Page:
SETAC sees LCA as consisting of three components: the life cycle inventory (LCI), life cycle impact analysis, and life cycle improvement analysis.


An LCI consists of a mass and energy balance conducted on selected parameters over system boundaries that include the important components of a product’s life cycle.

LCI calculations comprise measurable raw material, energy consumption, and emissions per product unit, generally one tonne or a single square metre of paper. For example, over the life cycle of a thousand units of your product you may have generated 12 pounds of SO2 and consumed 31 MBTUs of energy. The scope of LCI extends from raw materials and energy procurement through the production of pulp and paper to the delivery of paper to the customer’s warehouse. Some of the data needed for a LCI at light-weight coated paper mill are as follows:

Power plant (data per main boiler)

Different fuels (wet tonnes, dry solid contents and energy content)

Electricity consumption and generation

Air emissions

Solid waste generated

Amount of boiler make up water and cooling water

Power and steam consumption for different sub-processes (debarking, pulping, raw water pumping, wastewater treatment plants, boiler houses and buildings)

Total raw water amount and per sub-processes

Process and cooling waste water amounts per sub-processes

Effluent treatment plant data (input load and output load, AOX, BOD, COD, TSS)

Solid waste amounts to landfill per sub-processes

Debarking plant (wood use and bark amount.)

Pulp production and consumption per paper machine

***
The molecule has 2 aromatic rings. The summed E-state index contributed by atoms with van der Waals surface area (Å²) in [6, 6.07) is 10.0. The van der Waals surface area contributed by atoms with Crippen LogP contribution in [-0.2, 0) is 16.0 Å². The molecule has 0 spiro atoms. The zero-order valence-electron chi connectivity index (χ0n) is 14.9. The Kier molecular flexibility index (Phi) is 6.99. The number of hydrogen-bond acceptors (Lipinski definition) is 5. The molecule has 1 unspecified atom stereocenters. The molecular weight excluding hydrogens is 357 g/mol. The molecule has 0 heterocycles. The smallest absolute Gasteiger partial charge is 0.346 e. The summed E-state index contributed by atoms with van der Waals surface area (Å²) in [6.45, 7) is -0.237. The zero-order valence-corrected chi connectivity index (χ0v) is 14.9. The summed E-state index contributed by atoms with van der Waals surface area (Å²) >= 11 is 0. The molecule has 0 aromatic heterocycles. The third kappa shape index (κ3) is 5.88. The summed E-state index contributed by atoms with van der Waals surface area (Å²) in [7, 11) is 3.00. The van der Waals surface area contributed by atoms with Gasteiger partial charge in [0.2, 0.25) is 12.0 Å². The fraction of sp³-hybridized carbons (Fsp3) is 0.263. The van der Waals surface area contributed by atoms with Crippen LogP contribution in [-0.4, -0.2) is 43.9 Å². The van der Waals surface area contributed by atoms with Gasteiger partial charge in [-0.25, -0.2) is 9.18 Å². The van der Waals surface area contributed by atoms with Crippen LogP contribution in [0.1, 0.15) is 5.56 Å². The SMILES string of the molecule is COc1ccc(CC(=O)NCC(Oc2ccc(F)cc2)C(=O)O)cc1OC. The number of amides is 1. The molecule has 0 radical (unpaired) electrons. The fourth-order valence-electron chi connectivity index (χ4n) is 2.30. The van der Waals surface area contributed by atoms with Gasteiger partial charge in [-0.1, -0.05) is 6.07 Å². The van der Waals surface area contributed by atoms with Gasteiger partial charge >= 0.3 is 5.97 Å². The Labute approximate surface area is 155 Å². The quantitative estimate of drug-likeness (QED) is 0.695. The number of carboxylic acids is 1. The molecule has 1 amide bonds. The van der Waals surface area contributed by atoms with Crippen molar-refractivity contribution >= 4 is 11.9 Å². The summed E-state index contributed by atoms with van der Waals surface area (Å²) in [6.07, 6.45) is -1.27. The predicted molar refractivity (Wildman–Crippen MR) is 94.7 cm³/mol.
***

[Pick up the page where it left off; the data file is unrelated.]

Per paper machine — consumption of pulps, filler, wet end starch, coating minerals, latex and coating starch and titanium dioxide, natural gas.


Canfor was among the first in Canada to apply LCA. Canfor’s Michael Bradley points out that LCA first became useful in the 1990s when addressing the “hot” topics of that time (i.e. environmental impacts due to AOX and dioxins in mill effluents; the demand for TCF pulp and forestry issues.) LCA, due to its holistic view of environmental loads, added some equilibrium to the debate. Canfor also partnered with Stora Enso and publisher/printer Axel Springer, and applied LCA to the whole chain of pulp and paper production and printing.

LCI calculations are currently used in the development of product-related profiles (PRP) such as the “Paper Profile” and the “Environmental Profile Data Sheet”. These are standardized reporting systems that companies use to report environmental information to their customers.

SETAC has excellent publications on LCA as well as many opportunities for networking in that field due to newsletters and conferences. Visit their web site at www.setac.org.

With special contribution from Dr. Rjean Samson, director of CIRAIG (Interuniversity Reference Center for the Life Cycle Analysis, Interpretation and Management of Products, Processes and Services — Universite de Montreal).

Phil can be reached at phil.riebel@upm-kymmene.com.